That earned a riposte from a rival promoter, who declared, “Right now, for ten seconds, Ross and Kery [Davis] are treating Golden Boy like they treat everyone else, and Richard is throwing a shit-fit. Welcome to the club.”
Then, on September 25th, a deal was signed for Hopkins to fight Roy Jones Jr on HBO-PPV during the first quarter of 2010.
Jones-Hopkins II placates Golden Boy and solves HBO’s Bernard Hopkins problem. It also makes short-term economic sense for HBO Sports if the network didn’t guarantee an unrealistic number of pay-per-view buys. Further down the road, HBO hopes (but it’s less likely) that the bout will set up a fight between the winner and Chad Dawson.
But there’s a downside to Jones-Hopkins II. It’s likely to be a sad night for boxing.
Meanwhile, as negotiations for Jones-Hopkins II progressed, things were getting dicey on another front. Greenburg decided that the most logical opponent for Mosley to fight on January 30th would be Andre Berto. The problem was that Berto’s promoter (Lou DiBella) was in discussions with Gary Shaw about Andre fighting Timothy Bradley (one of Shaw’s fighters) as part of a two-fight deal for Berto on Showtime.
On Monday, September 14th, Berto (who was visiting in New York) found his way to HBO’s offices, where he met with Luis Barragan (director of programming for HBO Sports) and Kery Davis. The conversation touched on Berto’s future. That, in and of itself, was of questionable propriety, since the meeting is said to have occurred without the knowledge of Al Haymon (Berto’s manager) or DiBella (Berto’s promoter). After the meeting, Davis spoke with Haymon and told him that it had taken place. But that was only part of the story. Berto had a second meeting at HBO on Tuesday; this one with Ross Greenburg.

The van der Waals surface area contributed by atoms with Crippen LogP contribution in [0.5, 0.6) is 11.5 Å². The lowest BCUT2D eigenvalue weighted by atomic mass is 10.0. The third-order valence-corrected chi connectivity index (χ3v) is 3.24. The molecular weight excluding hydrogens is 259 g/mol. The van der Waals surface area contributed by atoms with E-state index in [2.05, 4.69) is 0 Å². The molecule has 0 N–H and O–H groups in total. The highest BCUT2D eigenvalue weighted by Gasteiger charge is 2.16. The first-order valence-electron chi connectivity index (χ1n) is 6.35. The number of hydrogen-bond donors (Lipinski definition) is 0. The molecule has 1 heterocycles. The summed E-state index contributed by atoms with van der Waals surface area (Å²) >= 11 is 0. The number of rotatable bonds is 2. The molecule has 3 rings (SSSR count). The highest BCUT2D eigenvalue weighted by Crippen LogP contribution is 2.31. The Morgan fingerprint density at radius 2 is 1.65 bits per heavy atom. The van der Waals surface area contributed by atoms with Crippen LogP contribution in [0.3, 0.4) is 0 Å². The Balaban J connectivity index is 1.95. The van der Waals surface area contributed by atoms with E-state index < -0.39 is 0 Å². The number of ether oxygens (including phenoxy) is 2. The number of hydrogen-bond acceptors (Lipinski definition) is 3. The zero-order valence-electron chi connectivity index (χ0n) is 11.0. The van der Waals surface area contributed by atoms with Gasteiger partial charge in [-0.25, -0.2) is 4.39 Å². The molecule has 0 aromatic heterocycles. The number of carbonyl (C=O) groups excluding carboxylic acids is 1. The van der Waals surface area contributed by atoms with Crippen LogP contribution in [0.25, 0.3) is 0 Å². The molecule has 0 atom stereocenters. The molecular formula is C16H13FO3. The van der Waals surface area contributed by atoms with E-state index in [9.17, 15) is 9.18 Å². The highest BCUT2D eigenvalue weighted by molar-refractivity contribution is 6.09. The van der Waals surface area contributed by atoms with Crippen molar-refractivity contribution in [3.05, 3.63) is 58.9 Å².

A network executive’s job is to buy programming; not to meet with fighters and discuss possible fights in the absence of their manager and promoter.
DiBella was not aware that the Greenburg-Berto meeting was going to take place. Haymon told DiBella afterward that he was also unaware that it would happen.
Berto describes his September 15th meeting with Greenburg as “a meet and greet type of thing that didn’t last longer than ten minutes.”
Ray Stallone (HBO’s vice president for sports publicity and media relations) says, “Andre Berto had a meet and greet with Ross at HBO that lasted for ten minutes.”
The similarity of these statements reminds one of the coordinated response one hears when a high-profile politician is caught with his hand in the cookie jar.
Other sources (who spoke with Greenburg and Berto) elaborate, saying that Greenburg told Berto he should fight Shane Mosley on HBO in January; that HBO would put more money into the pot than had been previously offered for the fight; and that, if Berto beat Mosley, he could become a crossover star.
Greenburg might have thought that he was meeting with Berto in confidence. If so, he failed to convey that message with sufficient clarity to Andre, who went out and tweeted to the world.
DiBella learned about the Greenburg-Berto meeting on September 16th, when Rick Reeno (who broke the story on Boxingscene.com) telephoned him and asked for comment. One of Reeno’s associates had read about the get-together in Berto’s “tweets.”